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kottke.org posts about William Ralston

The Impossible Job of Refereeing

posted by Jason Kottke   Mar 22, 2023

From William Ralston in The Guardian, a long read on “the impossible job” of being a Premier League referee.

No one disputes that referees are as fit as they’ve ever been. The problem, according to many observers, is that referees are also worse than they’ve ever been. In 2017, then-Arsenal manager Arsène Wenger claimed that English referees’ level “drops every season”. The next season, Cardiff manager Neil Warnock despaired at how the “best league in the world” could possibly have “the worst officials”.

Today, that story of perpetual decline has given way to one of full-blown crisis. Every week brings a new wave of anger — from fans, players, managers and pundits — about alleged errors, inconsistencies and incompetence. This is at the polite end of the spectrum. On social media, referees’ mistakes are often blamed not on inevitable human error, or even simple ineptitude, but on elaborate conspiracies to derail this or that club. (The fact that every fanbase believes there is a conspiracy against their particular club does not seem to give people pause.)

There is no statistical evidence to support this story of decline. In fact, all such evidence suggests that referees are making fewer mistakes a match, with accuracy rising each season. (However, these statistics themselves are difficult to assess, given that they are collected not by a truly independent body, but by PGMOL and the Premier League, and very little of this data has ever been made public.) Instead, the critics point to a large, often indisputable, collection of individual errors and baffling decisions. These errors amount to only a tiny percentage of all decisions, but having been replayed and discussed over and over, they are the ones etched into memory.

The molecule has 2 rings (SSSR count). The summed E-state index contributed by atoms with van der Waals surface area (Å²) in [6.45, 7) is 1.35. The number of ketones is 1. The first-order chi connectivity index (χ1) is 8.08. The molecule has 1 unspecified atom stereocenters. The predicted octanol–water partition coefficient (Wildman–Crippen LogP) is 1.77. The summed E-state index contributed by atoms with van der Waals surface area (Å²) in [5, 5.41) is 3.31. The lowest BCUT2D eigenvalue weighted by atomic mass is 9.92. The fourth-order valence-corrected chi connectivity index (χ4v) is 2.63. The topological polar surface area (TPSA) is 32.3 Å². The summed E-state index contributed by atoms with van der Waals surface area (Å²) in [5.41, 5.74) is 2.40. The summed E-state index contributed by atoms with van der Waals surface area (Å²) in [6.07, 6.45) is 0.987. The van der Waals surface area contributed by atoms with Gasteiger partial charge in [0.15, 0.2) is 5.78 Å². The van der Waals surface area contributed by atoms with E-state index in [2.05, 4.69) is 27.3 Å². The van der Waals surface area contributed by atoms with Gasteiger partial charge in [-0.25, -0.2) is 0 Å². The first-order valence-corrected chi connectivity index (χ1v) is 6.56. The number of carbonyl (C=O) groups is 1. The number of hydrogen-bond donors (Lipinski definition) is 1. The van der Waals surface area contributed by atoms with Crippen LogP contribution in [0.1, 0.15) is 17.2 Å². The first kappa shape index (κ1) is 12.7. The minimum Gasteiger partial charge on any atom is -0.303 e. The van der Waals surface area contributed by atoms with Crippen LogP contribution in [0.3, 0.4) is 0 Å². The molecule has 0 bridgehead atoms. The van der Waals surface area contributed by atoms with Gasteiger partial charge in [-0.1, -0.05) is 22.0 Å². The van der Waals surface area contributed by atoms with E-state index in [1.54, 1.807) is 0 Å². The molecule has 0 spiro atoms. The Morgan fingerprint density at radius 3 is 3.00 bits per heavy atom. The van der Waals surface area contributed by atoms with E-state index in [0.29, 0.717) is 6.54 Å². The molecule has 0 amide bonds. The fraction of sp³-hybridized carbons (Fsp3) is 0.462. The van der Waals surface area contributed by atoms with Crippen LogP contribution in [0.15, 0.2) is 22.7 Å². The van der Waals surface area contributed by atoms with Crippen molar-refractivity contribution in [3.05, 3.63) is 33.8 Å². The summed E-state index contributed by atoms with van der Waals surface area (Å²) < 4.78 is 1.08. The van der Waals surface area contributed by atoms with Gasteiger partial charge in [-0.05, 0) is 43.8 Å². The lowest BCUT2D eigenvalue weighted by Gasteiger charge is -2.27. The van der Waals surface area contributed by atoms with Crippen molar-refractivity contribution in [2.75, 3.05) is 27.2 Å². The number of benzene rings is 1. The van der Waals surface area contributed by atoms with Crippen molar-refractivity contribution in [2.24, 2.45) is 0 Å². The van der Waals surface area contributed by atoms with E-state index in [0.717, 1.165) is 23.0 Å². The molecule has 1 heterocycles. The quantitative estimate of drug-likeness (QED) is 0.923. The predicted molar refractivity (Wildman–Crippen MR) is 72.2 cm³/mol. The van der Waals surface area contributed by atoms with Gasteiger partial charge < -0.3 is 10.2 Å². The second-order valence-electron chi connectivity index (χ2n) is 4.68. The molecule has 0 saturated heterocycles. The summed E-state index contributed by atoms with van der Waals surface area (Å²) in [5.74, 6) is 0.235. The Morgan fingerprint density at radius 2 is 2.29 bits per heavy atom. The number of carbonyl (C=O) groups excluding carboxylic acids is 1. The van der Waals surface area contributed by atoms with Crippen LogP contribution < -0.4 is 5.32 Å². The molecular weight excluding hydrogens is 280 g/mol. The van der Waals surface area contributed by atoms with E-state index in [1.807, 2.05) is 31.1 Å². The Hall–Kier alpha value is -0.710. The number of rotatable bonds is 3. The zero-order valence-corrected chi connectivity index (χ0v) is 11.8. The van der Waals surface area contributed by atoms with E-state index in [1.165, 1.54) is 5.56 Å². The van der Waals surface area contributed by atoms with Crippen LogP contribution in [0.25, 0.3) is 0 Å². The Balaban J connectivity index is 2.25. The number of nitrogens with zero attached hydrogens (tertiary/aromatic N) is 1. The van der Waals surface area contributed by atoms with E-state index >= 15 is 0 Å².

In season one of his podcast Against the Rules, Michael Lewis explored the disconnect between how referees are perceived and their actual performance, not just in sports but also in governance, business, and even the arts.

There are interesting bits throughout the piece, many of which deal with human psychology (esp. of groups) and even philosophy. I found this bit worth quoting:

On the next day I spent with England, 5 November, he was refereeing the champions, Manchester City, at home to Fulham. In a room at a swanky hotel on the outskirts of Manchester, England and his team gathered for their pre-match meeting. His usual assistants had been replaced, because they support Manchester clubs. (Every official must declare their allegiances, and will not be assigned that team’s matches or those of their closest rivals. Other factors that determine appointments include how many times an official has refereed each club that season, how close they live to the stadium, and which teams their family members support.)

Fascinating! Do any of the sports leagues in the US do this? Or is, as I suspect, the support for one’s team in England just so much more intense and foundational to one’s personal identity than in America?